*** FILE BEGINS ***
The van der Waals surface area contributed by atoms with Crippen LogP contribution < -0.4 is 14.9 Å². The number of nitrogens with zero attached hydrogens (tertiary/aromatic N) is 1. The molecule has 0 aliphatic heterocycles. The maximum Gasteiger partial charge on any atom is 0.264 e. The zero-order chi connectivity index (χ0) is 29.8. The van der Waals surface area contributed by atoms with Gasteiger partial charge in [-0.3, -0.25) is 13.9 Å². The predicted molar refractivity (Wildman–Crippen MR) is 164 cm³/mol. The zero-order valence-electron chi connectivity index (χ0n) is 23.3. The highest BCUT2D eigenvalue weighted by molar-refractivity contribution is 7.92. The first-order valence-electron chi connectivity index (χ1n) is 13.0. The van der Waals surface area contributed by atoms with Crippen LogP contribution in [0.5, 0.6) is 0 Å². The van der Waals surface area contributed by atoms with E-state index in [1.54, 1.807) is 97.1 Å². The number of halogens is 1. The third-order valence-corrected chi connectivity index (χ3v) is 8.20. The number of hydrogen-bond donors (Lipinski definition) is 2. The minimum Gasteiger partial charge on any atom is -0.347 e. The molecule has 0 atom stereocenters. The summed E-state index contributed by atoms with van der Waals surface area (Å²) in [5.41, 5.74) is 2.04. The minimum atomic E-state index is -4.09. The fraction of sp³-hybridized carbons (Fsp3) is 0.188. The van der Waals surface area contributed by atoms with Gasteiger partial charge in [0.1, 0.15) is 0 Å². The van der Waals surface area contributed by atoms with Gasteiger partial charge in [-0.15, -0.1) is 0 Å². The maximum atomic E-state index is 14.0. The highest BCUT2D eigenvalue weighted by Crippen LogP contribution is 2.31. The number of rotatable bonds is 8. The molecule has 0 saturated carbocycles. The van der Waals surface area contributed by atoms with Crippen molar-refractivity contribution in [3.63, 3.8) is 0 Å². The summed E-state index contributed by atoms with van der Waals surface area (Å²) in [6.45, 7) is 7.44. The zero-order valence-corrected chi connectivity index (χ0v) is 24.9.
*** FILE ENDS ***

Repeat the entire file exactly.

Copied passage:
The van der Waals surface area contributed by atoms with Crippen LogP contribution < -0.4 is 14.9 Å². The number of nitrogens with zero attached hydrogens (tertiary/aromatic N) is 1. The molecule has 0 aliphatic heterocycles. The maximum Gasteiger partial charge on any atom is 0.264 e. The zero-order chi connectivity index (χ0) is 29.8. The van der Waals surface area contributed by atoms with Gasteiger partial charge in [-0.3, -0.25) is 13.9 Å². The predicted molar refractivity (Wildman–Crippen MR) is 164 cm³/mol. The zero-order valence-electron chi connectivity index (χ0n) is 23.3. The highest BCUT2D eigenvalue weighted by molar-refractivity contribution is 7.92. The first-order valence-electron chi connectivity index (χ1n) is 13.0. The van der Waals surface area contributed by atoms with Crippen LogP contribution in [0.5, 0.6) is 0 Å². The van der Waals surface area contributed by atoms with E-state index in [1.54, 1.807) is 97.1 Å². The number of halogens is 1. The third-order valence-corrected chi connectivity index (χ3v) is 8.20. The number of hydrogen-bond donors (Lipinski definition) is 2. The minimum Gasteiger partial charge on any atom is -0.347 e. The molecule has 0 atom stereocenters. The summed E-state index contributed by atoms with van der Waals surface area (Å²) in [5.41, 5.74) is 2.04. The minimum atomic E-state index is -4.09. The fraction of sp³-hybridized carbons (Fsp3) is 0.188. The van der Waals surface area contributed by atoms with Gasteiger partial charge in [0.1, 0.15) is 0 Å². The van der Waals surface area contributed by atoms with Gasteiger partial charge in [-0.15, -0.1) is 0 Å². The maximum atomic E-state index is 14.0. The highest BCUT2D eigenvalue weighted by Crippen LogP contribution is 2.31. The number of rotatable bonds is 8. The molecule has 0 saturated carbocycles. The van der Waals surface area contributed by atoms with Crippen molar-refractivity contribution in [3.63, 3.8) is 0 Å². The summed E-state index contributed by atoms with van der Waals surface area (Å²) in [6.45, 7) is 7.44. The zero-order valence-corrected chi connectivity index (χ0v) is 24.9.